Chapter 16 delves into the word we all dread “Cancer”.  Many veterinarians claim that Cancer is increasing in dogs and it is affecting many dogs at much younger ages just as the incidence of cancer in children has been increasing in the last few decades.  The suspected culprit: environmental exposures.  This is a heart breaking chapter which explores several specific cases and information on different treatment options.  Since the Morris Animal Foundation survey in 1998 reported that 47% of people stated that their dog died of Cancer this is a very important chapter of this book to read.  The sad news is that even with treatment survival time still remained at about 1 year in most cases.  30% of those with bone marrow transplants can survive more than two years, this procedure costs about $15,500 combined with radiation and chemotherapy which costs around $10,000.  There is a website called Vet Cancer Trials which has a search engine so that the public can look for clinical trials in their area to help offset some of these costs.  The key to this chapter is know your dog, feel your dog and respond immediately if you feel anything out of the ordinary.  Survival rates increase dramatically when Cancer is caught early before it has a chance to spread to vital organs.

Chapter 17 delves into training philosophy.  My opinion of this chapter is that it should not have been written by the author.  He seems to be lacking education in dog training theories.  This chapter is filled with contradictions including the quote “No scientist has yet done a controlled study showing that dogs who have jobs – herding, hunting, guiding, therapy, search and rescue – or who get to play, explore, and make decisions on their own while off- leash live longer lives than those who don’t.”  Yet he spent page after page trying to convince dog owners that keeping your dog in a yard or using a leash was a prison sentence for your dog and that they would never be happy.  I strongly disagree as I work on a daily basis with many very happy dogs who go on walk while on leash and enjoy large fenced in areas to play, frolic and explore.  Since I am a positive trainer I also disagreed with his reasoning for the use of force with dogs.  Recently Psychology Today published an article on this topic and I think they can explain it better than I.  To check out the article click here.  I came very close to putting this book down after this chapter.  However, I came to the conclusion that although Ted and I would never be able to sit down without having many heated discussions he overall has written an excellent book and since it is his book he is entitled to his opinion just as I am entitled to mine so I continued reading.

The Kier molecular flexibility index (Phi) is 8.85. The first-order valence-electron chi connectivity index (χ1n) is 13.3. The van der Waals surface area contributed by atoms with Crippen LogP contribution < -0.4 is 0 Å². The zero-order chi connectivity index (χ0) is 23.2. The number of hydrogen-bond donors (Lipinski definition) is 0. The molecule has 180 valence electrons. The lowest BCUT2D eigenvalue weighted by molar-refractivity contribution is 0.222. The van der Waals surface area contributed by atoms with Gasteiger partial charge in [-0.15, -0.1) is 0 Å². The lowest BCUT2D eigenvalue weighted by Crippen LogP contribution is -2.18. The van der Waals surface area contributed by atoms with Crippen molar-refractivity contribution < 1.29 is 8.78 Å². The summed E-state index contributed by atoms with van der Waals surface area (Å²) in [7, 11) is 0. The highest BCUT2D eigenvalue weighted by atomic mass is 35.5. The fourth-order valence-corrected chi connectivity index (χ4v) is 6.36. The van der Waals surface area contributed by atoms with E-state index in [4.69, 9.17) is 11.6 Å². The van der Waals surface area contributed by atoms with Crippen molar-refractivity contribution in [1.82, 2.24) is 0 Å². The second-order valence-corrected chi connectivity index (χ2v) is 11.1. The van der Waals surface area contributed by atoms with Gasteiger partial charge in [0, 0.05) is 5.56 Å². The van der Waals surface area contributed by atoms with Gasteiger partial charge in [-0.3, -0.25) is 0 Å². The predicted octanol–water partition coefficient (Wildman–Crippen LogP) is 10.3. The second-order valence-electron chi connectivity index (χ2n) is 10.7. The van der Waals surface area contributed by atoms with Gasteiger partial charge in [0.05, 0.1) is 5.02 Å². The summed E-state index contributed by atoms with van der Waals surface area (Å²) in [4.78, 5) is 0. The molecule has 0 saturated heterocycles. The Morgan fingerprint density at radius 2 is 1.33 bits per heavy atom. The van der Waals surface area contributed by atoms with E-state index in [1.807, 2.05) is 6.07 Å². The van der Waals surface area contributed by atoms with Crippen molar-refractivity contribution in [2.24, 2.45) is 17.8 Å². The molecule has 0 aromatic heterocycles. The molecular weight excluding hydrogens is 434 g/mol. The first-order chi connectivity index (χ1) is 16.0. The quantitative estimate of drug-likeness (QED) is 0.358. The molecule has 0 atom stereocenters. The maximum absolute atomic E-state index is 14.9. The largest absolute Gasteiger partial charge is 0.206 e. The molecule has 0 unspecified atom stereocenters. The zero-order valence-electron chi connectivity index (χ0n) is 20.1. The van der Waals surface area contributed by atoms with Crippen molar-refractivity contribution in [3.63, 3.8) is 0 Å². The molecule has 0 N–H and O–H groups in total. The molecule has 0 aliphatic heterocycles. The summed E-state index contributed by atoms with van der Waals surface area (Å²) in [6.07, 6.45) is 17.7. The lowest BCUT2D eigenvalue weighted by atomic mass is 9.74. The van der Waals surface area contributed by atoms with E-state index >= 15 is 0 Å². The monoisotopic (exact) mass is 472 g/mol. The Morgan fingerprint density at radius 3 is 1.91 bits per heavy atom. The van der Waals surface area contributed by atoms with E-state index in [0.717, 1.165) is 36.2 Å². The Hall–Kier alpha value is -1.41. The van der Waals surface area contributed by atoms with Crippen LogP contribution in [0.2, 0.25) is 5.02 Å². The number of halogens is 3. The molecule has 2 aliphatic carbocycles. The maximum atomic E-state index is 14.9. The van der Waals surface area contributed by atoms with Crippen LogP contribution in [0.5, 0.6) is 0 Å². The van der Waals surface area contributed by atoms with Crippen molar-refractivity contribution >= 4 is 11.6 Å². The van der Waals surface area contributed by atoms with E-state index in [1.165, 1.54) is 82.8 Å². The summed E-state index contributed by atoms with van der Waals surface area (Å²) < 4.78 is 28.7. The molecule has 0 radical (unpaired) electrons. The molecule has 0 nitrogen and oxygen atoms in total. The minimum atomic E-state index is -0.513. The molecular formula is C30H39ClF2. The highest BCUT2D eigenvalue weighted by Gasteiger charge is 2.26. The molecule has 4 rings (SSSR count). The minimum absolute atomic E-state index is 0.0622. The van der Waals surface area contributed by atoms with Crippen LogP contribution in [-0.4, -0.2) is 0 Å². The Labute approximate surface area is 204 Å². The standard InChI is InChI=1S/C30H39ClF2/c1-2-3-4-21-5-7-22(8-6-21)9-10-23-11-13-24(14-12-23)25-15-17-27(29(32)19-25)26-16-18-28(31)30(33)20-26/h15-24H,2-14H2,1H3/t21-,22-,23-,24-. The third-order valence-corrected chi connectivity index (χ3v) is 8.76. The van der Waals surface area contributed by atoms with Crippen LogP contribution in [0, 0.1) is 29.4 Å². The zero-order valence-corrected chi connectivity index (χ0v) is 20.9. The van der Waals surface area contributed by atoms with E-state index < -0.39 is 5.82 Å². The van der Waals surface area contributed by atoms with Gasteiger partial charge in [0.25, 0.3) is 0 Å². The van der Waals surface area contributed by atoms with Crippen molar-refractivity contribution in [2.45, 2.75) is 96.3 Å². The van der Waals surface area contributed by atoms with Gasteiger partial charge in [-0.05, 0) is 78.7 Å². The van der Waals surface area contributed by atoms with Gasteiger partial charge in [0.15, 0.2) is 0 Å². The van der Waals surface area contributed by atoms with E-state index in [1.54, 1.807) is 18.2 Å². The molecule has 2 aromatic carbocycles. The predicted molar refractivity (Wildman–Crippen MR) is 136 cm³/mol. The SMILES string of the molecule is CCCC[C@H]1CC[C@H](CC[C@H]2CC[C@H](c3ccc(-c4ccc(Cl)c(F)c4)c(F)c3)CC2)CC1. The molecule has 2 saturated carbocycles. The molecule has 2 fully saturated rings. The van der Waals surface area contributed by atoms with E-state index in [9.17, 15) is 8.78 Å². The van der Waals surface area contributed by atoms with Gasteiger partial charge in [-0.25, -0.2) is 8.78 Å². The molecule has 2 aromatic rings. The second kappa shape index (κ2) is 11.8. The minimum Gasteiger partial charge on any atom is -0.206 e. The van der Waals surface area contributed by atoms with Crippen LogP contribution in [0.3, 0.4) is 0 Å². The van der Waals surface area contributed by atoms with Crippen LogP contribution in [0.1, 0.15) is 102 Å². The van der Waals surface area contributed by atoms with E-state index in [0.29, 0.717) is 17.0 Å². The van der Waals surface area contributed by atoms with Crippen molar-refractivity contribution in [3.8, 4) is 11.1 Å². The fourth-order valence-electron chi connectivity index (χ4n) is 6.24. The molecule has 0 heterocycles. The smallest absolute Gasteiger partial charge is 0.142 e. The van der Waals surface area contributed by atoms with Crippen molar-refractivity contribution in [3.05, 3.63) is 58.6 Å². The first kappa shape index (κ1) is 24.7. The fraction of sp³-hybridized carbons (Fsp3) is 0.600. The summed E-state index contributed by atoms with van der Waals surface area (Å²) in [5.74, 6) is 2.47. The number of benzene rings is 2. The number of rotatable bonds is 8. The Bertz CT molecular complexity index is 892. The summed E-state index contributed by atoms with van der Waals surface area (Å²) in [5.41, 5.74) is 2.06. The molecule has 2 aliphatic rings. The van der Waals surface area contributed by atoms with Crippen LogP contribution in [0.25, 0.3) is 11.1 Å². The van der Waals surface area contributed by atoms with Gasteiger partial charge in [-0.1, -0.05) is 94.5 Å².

Chapter 18 – Chapter 20 discusses shelters the good, bad and the ugly.  Statistics from the Humane Society of the United States show that the number of dogs and cats killed in North American shelters has fallen from about 23 million in 1970 to between 3 million and 4 million today (302).  The key to getting more animals adopted according to people that Ted spoke to is a good marketing plan and a compassionate director.  We see that every day the shelters who can afford to have clean areas, meet and greet sites away from all the barking and compassionate dedicated volunteers are the ones with the highest adoption rates.  A trend that I see that breaks my heart is volunteers being attacked for their good deeds.  Often a misunderstanding occurs and the hard working volunteer is wrongfully accused of harming the animals that they are helping.  These attacks need to stop if more animals are to be saved.

Chapter 21 addresses the flip side of Spay/Neuter.  This is a very interesting chapter and a must read.  Are some of the major health problems our dogs are faced with today a result of spaying and neutering vs less invasive methods of sterilization?  Why aren’t less invasive methods which generally cost less being offered?  Check out this chapter with an open mind, I promise you will not regret it.

The last two chapters meander into longevity and enjoying every moment with your canine companion.

Overall I find that “Pukka’s Promise” was a very eye opening book.  There are parts that will make you laugh, parts that will make you cry and parts that will make you want to do further research.  I did notice a lot of contradictions throughout the book so read this book and then do your own research into the areas that interest you.

Lesson Learned

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In January of 2010 we adopted a husky from a rescue group.  She was 2 years old at the time and we named her Alusia Sue.  When we brought her home she grabbed a hold of one of our cats and started to violently shake the cat, I yelled at her to drop it and she did only to go after another cat.  Thankfully both cats were okay physically and the socialization to cats began.  Since that first attack Alusia never touched a cat again.  She knew that cats entering the room meant praise and treats.  Cats could lie next to her and she would ignore them.